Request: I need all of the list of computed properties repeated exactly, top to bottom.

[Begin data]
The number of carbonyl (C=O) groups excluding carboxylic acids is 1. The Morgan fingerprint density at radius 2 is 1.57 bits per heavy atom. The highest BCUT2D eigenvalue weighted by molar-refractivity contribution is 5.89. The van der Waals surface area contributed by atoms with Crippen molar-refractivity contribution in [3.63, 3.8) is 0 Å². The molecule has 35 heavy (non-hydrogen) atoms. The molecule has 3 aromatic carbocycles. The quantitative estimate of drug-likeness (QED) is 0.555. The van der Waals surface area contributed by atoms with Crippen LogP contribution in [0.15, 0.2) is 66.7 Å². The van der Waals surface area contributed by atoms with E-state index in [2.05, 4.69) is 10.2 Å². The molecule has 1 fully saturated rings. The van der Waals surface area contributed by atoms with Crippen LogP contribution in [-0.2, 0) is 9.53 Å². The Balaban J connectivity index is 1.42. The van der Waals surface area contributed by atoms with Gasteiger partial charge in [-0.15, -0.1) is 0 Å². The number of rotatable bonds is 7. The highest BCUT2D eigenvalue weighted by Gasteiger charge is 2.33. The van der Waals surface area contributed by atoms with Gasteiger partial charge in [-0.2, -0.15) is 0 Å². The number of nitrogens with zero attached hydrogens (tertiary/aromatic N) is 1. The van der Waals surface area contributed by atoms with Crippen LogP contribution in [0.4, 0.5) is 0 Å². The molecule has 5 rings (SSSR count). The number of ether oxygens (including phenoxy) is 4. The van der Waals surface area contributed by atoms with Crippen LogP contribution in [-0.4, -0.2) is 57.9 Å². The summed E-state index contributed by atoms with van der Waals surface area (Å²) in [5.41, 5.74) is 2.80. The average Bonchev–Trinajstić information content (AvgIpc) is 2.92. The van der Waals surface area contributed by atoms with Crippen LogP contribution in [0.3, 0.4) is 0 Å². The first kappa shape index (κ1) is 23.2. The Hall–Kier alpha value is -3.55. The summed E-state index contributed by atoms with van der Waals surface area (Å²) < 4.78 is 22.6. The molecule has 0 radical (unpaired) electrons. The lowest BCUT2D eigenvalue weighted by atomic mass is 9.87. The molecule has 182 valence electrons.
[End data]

The number of carbonyl (C=O) groups excluding carboxylic acids is 1. The Morgan fingerprint density at radius 2 is 1.57 bits per heavy atom. The highest BCUT2D eigenvalue weighted by molar-refractivity contribution is 5.89. The van der Waals surface area contributed by atoms with Crippen molar-refractivity contribution in [3.63, 3.8) is 0 Å². The molecule has 35 heavy (non-hydrogen) atoms. The molecule has 3 aromatic carbocycles. The quantitative estimate of drug-likeness (QED) is 0.555. The van der Waals surface area contributed by atoms with Crippen LogP contribution in [0.15, 0.2) is 66.7 Å². The van der Waals surface area contributed by atoms with E-state index in [2.05, 4.69) is 10.2 Å². The molecule has 1 fully saturated rings. The van der Waals surface area contributed by atoms with Crippen LogP contribution in [-0.2, 0) is 9.53 Å². The Balaban J connectivity index is 1.42. The van der Waals surface area contributed by atoms with Gasteiger partial charge in [-0.15, -0.1) is 0 Å². The number of rotatable bonds is 7. The highest BCUT2D eigenvalue weighted by Gasteiger charge is 2.33. The van der Waals surface area contributed by atoms with Gasteiger partial charge in [-0.2, -0.15) is 0 Å². The number of nitrogens with zero attached hydrogens (tertiary/aromatic N) is 1. The van der Waals surface area contributed by atoms with Crippen LogP contribution in [0.4, 0.5) is 0 Å². The molecule has 5 rings (SSSR count). The number of ether oxygens (including phenoxy) is 4. The van der Waals surface area contributed by atoms with Crippen LogP contribution in [-0.4, -0.2) is 57.9 Å². The summed E-state index contributed by atoms with van der Waals surface area (Å²) in [5.41, 5.74) is 2.80. The average Bonchev–Trinajstić information content (AvgIpc) is 2.92. The van der Waals surface area contributed by atoms with Crippen LogP contribution in [0.3, 0.4) is 0 Å². The first kappa shape index (κ1) is 23.2. The Hall–Kier alpha value is -3.55. The summed E-state index contributed by atoms with van der Waals surface area (Å²) < 4.78 is 22.6. The molecule has 0 radical (unpaired) electrons. The lowest BCUT2D eigenvalue weighted by atomic mass is 9.87. The molecule has 182 valence electrons.